CBS is reporting “the Museum of Science and Industry is offering a buy one, get one free admission deal on Saturday and Sunday to anyone who shows up at the museum wearing a Blackhawks logo. Tickets must be purchased on-site Saturday or Sunday.”
Museum admission costs $18 for adults, $17 for seniors, and $11 for kids age 3 to 11. City residents get a discount. Special exhibits like the U-505 submarine tour, Omnimax films, the Coal Mine tour, and the Animal Inside Out exhibit require separate ticket purchases not included in general admission.
General admission covers the new exhibition “80 at 80: Celebrating 80 Years at the Museum of Science and Industry,” which celebrates the 80th anniversary of MSI opening in 1933. The curatorial staff selected eighty artifacts to represent a collection of 35,000 items.
Historic artifacts include a wall-mounted telephone General Electric made for the American Bell Telephone Company in 1893, a fifty-four-pound deep-sea diving helmet from the 19th Century, and a six-foot-tall Royal Doulton vase that was exhibited at the World’s Columbian Exposition (1893). The Galton Quincunx is a probability machine developed by Sir Francis Galton (1822-1911), dating back to 1933.
Some of the artifacts on display are old favorites, including TAM (Transparent Anatomical Manikin). The staff also brought back out a bust of Paul Bunyan that’s a replica of one many visitors and current and former staff members and volunteers remember from the exhibit World of Hardwoods (1953-1986). Many adults recalled being spooked by the original as children.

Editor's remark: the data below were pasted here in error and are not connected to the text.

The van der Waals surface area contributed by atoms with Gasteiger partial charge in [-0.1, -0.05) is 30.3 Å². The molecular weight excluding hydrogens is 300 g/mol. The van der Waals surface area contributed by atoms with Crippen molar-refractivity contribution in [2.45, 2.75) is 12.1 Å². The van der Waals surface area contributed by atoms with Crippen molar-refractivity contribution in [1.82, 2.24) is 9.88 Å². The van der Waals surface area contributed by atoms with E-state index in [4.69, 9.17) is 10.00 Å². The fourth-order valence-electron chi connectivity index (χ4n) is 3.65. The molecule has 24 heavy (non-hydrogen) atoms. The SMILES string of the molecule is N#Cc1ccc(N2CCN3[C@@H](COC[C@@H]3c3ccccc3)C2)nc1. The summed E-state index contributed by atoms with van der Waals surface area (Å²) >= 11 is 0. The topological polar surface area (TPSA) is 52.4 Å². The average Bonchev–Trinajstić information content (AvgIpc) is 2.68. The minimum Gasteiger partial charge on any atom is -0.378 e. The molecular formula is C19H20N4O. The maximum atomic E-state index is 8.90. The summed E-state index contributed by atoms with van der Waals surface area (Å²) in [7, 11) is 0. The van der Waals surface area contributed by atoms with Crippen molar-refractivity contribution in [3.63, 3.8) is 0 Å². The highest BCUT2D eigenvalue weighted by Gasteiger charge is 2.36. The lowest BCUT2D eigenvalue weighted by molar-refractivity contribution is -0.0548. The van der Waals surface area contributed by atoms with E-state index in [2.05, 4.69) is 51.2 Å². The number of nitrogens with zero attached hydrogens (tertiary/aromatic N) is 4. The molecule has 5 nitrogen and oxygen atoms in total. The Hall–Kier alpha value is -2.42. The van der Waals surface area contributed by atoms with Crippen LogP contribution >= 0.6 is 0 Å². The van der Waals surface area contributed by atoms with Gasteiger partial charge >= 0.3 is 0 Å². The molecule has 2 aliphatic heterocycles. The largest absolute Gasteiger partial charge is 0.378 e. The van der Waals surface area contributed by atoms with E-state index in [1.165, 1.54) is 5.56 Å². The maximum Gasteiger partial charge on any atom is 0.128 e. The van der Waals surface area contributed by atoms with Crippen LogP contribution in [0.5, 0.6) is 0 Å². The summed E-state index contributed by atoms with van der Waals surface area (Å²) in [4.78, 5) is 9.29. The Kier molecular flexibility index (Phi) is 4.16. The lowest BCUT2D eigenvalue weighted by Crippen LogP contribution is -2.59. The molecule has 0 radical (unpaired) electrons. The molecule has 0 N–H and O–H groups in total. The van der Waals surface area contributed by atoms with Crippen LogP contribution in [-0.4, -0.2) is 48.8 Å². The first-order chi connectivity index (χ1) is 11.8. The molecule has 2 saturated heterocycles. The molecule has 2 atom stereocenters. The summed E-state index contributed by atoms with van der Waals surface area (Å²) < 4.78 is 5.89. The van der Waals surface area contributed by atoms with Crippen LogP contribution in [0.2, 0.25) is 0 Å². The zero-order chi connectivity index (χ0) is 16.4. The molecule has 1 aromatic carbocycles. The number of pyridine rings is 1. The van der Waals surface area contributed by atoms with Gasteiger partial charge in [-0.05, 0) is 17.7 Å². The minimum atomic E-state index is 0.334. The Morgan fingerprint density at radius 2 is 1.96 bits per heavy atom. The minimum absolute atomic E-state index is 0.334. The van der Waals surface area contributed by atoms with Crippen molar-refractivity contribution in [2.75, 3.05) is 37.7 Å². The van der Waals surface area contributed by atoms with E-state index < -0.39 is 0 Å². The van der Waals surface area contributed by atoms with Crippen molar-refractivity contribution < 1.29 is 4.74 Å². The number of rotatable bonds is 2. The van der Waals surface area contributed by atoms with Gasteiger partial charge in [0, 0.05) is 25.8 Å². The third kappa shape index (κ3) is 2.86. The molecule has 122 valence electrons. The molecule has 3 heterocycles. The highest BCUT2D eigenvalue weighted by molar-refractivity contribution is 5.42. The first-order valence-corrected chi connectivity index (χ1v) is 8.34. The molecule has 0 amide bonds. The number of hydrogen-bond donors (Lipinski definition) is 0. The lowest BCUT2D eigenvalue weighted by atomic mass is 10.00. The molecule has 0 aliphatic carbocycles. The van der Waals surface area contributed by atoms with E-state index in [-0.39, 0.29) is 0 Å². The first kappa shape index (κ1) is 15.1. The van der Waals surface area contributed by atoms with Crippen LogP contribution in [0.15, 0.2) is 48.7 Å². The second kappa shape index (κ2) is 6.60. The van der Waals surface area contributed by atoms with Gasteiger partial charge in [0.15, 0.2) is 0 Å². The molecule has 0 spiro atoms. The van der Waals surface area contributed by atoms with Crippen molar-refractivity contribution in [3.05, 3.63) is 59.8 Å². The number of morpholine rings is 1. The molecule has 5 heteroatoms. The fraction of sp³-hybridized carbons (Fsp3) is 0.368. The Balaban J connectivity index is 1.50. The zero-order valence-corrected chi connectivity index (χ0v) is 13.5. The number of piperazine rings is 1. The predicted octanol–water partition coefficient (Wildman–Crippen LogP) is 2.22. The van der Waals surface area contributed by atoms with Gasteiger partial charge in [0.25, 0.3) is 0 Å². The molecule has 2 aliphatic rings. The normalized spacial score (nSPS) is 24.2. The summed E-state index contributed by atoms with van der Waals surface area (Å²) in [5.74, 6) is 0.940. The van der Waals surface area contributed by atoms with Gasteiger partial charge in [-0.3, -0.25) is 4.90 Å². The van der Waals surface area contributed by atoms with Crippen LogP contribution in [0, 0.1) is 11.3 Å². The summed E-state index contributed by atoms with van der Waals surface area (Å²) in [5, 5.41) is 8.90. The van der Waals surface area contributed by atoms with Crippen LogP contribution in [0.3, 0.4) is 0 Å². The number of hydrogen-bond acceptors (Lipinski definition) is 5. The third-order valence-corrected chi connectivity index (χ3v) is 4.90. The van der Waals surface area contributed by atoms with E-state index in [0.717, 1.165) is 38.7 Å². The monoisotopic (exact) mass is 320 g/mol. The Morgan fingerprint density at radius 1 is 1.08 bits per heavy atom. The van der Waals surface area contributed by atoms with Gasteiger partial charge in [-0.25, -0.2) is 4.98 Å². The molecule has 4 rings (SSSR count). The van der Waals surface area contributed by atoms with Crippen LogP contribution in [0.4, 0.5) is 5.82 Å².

Other artifacts have never before or only rarely been seen by the public. These include the 1909 Jones Live Map Meter and the engine from a British Supermarine Spitfire.
Still others are not historic, but rather cutting-edge, including “a Velodyne LiDAR sensor navigation system, which is used for 3D mobile data collection and will be demonstrated as part of the exhibition.” This exhibition, sponsored by Pepsi, opened on Wednesday, June 19, 2013 and will close Sunday, February 2, 2014.
“The 80 at 80 exhibit is a fantastic way to not only celebrate the Museum’s rich past, but also to showcase where innovation is taking us in the future,” said Kathleen McCarthy, Director of Collections. “There are artifacts here that are fun and quirky, designed to amuse our guests, but there are also those that are meant to inform and inspire them—and tell the unique story of where we’ve been and where we might go.”